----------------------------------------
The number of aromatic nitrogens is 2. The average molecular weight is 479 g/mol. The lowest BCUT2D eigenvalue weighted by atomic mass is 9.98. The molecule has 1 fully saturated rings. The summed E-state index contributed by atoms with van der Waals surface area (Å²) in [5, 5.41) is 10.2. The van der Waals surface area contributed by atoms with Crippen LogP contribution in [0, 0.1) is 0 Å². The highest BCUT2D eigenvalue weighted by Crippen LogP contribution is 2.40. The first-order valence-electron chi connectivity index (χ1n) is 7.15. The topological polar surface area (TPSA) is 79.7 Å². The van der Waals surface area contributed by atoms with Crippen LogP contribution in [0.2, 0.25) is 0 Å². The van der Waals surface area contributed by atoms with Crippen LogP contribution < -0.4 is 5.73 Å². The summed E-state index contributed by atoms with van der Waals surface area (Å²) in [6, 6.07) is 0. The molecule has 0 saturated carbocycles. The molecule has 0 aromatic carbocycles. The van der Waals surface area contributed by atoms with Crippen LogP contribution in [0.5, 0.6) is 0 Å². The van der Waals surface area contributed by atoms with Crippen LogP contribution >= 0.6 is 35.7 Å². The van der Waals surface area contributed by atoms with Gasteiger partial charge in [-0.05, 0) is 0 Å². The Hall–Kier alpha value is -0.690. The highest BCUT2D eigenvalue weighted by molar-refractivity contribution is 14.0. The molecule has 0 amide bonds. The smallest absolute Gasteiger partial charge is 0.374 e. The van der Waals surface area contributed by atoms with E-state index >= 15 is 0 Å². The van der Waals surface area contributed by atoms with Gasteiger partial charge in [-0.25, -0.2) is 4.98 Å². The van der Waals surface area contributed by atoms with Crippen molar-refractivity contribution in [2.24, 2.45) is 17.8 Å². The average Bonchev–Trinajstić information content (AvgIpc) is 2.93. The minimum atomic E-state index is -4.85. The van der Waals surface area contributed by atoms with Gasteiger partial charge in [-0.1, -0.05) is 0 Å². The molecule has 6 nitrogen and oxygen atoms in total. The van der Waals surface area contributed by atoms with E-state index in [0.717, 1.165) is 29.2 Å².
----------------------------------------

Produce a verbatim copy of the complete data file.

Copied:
The number of aromatic nitrogens is 2. The average molecular weight is 479 g/mol. The lowest BCUT2D eigenvalue weighted by atomic mass is 9.98. The molecule has 1 fully saturated rings. The summed E-state index contributed by atoms with van der Waals surface area (Å²) in [5, 5.41) is 10.2. The van der Waals surface area contributed by atoms with Crippen LogP contribution in [0, 0.1) is 0 Å². The highest BCUT2D eigenvalue weighted by Crippen LogP contribution is 2.40. The first-order valence-electron chi connectivity index (χ1n) is 7.15. The topological polar surface area (TPSA) is 79.7 Å². The van der Waals surface area contributed by atoms with Crippen LogP contribution in [0.2, 0.25) is 0 Å². The van der Waals surface area contributed by atoms with Crippen LogP contribution < -0.4 is 5.73 Å². The summed E-state index contributed by atoms with van der Waals surface area (Å²) in [6, 6.07) is 0. The molecule has 0 saturated carbocycles. The molecule has 0 aromatic carbocycles. The van der Waals surface area contributed by atoms with Crippen LogP contribution in [0.5, 0.6) is 0 Å². The van der Waals surface area contributed by atoms with Crippen LogP contribution >= 0.6 is 35.7 Å². The van der Waals surface area contributed by atoms with Gasteiger partial charge in [-0.05, 0) is 0 Å². The Hall–Kier alpha value is -0.690. The highest BCUT2D eigenvalue weighted by molar-refractivity contribution is 14.0. The molecule has 0 amide bonds. The smallest absolute Gasteiger partial charge is 0.374 e. The van der Waals surface area contributed by atoms with E-state index >= 15 is 0 Å². The van der Waals surface area contributed by atoms with Gasteiger partial charge in [-0.25, -0.2) is 4.98 Å². The van der Waals surface area contributed by atoms with Crippen molar-refractivity contribution in [2.24, 2.45) is 17.8 Å². The average Bonchev–Trinajstić information content (AvgIpc) is 2.93. The minimum atomic E-state index is -4.85. The van der Waals surface area contributed by atoms with Gasteiger partial charge in [-0.1, -0.05) is 0 Å². The molecule has 6 nitrogen and oxygen atoms in total. The van der Waals surface area contributed by atoms with E-state index in [0.717, 1.165) is 29.2 Å².